JOB OPPORTUNITIES

Youth Services Roundup

PREPARING FOR CHALLENGES

From the Youth Services Shout-Out blog: “With ever more sophisticated non-localized group efforts to remove and ban books, it’s always good to be prepared when requests to remove books come your way. Some recent blog posts and an additional few thoughts can help guide you and prepare you…”

SCHOOL PARTNERSHIPS

From the ALSC blog: “Our department’s end goal was to reach more kids through partnerships with teachers. We visit 60 classes a month and reach 1100 students. Most of the visits are to preschool through 3rd grade classes. Upper elementary students are difficult to schedule time with. In order to get into the classrooms we needed to connect with the teachers. That is where the idea of a Teacher’s Brunch was born…”

BUILDING TOWERS

From Teen Services Underground: “This is a program I did for ZERO DOLLARS using supplies we already had. It took very little prep, and went over really well…”

RESOURCE ALERT

There’s a new storytime blog for your radar – Storytime Solidarity. Check it out!

RA for your Friday

First things first. I mentioned this in a recent youth services roundup, but it bears repeating here: There’s been a lot in the news lately about efforts to remove books from school libraries, so this is a good time to highlight one of librarianship’s core values: Intellectual Freedom. In a nutshell (and quoting directly from the ALA’s Intellectual Freedom Manual, Ninth Edition, please enjoy), intellectual freedom is “the right of every individual to both seek and receive information from all points of view without restriction.” It’s why we protect patron privacy and build diverse collections. It’s why we craft collection development policies that incorporate the ALA’s Freedom to Read statement.

Now back to our regularly scheduled programming.

Voting for the Goodreads Choice Awards has opened! The first round started Tuesday and will close November 28. Even if you aren’t on Goodreads yourself (although if you are, come find me!), this is a great tool for reader feedback.

The best of 2021 lists are rolling in quite freely now; today we’ve got picks from Amazon, BookPage, Esquire, Kirkus (fiction), and Oprah.

The December LibraryReads and Indie Next lists are out, and the National Book Awards have been announced!

For my podcast crew, here’s a new one for your radar: Adaptation Nation. Their tagline pretty much sums it up (as the best taglines do): “We read it. We watch it. We talk about it.”

No RA Friday would be complete without wise words from Becky Spratford, so I’d like to share this reminder from a recent post on the RA for All blog:

“We want to be the conduit for conversations around leisure reading in our communities. The number of books we actually match with readers is NOT important. Rather, what is most important is cultivating relationships around books and reading at the library.”

I’ve said it before and I will say if forever – in many of our communities, the library is the only game in town for readers. Let’s cultivate those relationships!

Finally, #FridayReads: This weekend I am going all in on Elly Griffiths, with The Stone Circle as my current read and The Zig Zag Girl on deck. (Thanks to Elaine MAS for the suggestion!) In my earbuds is Nick Offerman’s latest and I am prepped and primed for the Bakeoff semi-final. Happy reading/listening/viewing!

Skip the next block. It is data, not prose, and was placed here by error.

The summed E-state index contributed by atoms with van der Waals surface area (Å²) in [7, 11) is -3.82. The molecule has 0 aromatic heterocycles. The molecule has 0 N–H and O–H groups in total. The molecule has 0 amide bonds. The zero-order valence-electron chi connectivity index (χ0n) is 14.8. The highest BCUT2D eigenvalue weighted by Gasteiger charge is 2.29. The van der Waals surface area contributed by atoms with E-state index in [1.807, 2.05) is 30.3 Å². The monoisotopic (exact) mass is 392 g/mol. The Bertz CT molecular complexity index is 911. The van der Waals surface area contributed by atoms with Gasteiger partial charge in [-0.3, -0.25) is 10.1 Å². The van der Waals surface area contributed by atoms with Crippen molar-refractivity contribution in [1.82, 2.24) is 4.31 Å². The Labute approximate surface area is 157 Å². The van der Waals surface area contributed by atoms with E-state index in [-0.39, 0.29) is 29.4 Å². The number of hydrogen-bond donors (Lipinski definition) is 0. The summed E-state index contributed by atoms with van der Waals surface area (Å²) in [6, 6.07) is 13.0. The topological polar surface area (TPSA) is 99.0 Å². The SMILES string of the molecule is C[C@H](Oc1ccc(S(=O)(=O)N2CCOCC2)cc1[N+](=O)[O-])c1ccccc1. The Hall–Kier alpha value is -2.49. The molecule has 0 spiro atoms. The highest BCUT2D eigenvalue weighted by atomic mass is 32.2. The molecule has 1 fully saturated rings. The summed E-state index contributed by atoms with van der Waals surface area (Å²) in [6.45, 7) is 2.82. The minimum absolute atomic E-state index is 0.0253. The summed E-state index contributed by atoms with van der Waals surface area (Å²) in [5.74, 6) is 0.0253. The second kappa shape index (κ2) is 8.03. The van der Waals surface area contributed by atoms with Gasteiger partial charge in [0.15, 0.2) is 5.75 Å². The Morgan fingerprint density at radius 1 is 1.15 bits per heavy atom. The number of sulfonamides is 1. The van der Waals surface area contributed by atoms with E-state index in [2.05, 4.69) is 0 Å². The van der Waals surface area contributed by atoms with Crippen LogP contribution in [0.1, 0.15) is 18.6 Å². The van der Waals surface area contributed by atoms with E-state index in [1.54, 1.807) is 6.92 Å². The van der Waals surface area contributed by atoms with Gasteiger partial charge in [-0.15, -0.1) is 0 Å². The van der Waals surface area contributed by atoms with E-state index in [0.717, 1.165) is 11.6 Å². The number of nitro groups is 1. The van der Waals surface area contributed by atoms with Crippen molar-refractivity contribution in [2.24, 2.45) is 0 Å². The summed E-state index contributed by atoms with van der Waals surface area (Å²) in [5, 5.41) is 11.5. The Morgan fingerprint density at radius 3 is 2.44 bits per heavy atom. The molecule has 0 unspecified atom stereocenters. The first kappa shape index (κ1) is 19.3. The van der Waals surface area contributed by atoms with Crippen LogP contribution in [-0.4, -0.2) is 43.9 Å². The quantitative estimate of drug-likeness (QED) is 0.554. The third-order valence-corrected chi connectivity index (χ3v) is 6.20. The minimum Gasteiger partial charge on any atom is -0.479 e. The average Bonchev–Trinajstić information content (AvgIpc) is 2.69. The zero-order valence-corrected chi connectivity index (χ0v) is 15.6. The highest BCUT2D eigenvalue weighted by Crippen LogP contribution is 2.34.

Youth Services Roundup

GIVEAWAY!

The second edition of Out and About in the North Country is out, and I have a copy to give away! (Hat tip to the North Country Children’s Museum for hooking me up.) Just email me with the subject line “OUT AND ABOUT” by Thursday at 4pm for your chance to add this to your library’s local interest section!

(Also, congratulations to Lowville Free Library, the winner of the COLOR ME HAPPY giveaway. Look for that in your delivery soon…)

CORE VALUE: INTELLECTUAL FREEDOM

There’s been a lot in the news lately about efforts to remove books from school libraries, so I thought this would be a good time to highlight one of librarianship’s core values: Intellectual Freedom. In a nutshell (and quoting directly from the ALA’s Intellectual Freedom Manual, Ninth Edition, please enjoy), intellectual freedom is “the right of every individual to both seek and receive information from all points of view without restriction.” It’s why we protect patron privacy and build diverse collections. It’s why we craft collection development policies that incorporate the ALA’s Freedom to Read statement. Check out this short video (and longer ones!) from the ALA Office of Intellectual Freedom to take a deeper dive.

SEMI-PERMANENT STORYWALKS

From the ALSC blog: “We launched a big addition to our library collection last month: eleven podiums that make up our new Trail Tales! Trail Tales is based on StoryWalk®. This project was long in the planning. My colleague had tried to find funding to create a literacy/walking experience at the outset of the pandemic, but was unable to secure a source for us. However, we didn’t give up our dream of a StoryWalk® of some sort! We kept our eyes open for potential partners…”

CRAYON TIME

From Jbrary: “A few months ago I shared the amazing work of libraries who created displays, scavenger hunts, and contests around the book The Day the Crayons Quit. Awhile later I heard from Sarah Viviani, a youth services librarian in central Florida, who took those ideas and ran with it! Here is how she created a virtual event for families that included a crayon-making activity and science experiments. Firstly, she created her own set of giant crayons. I would pay money for these!”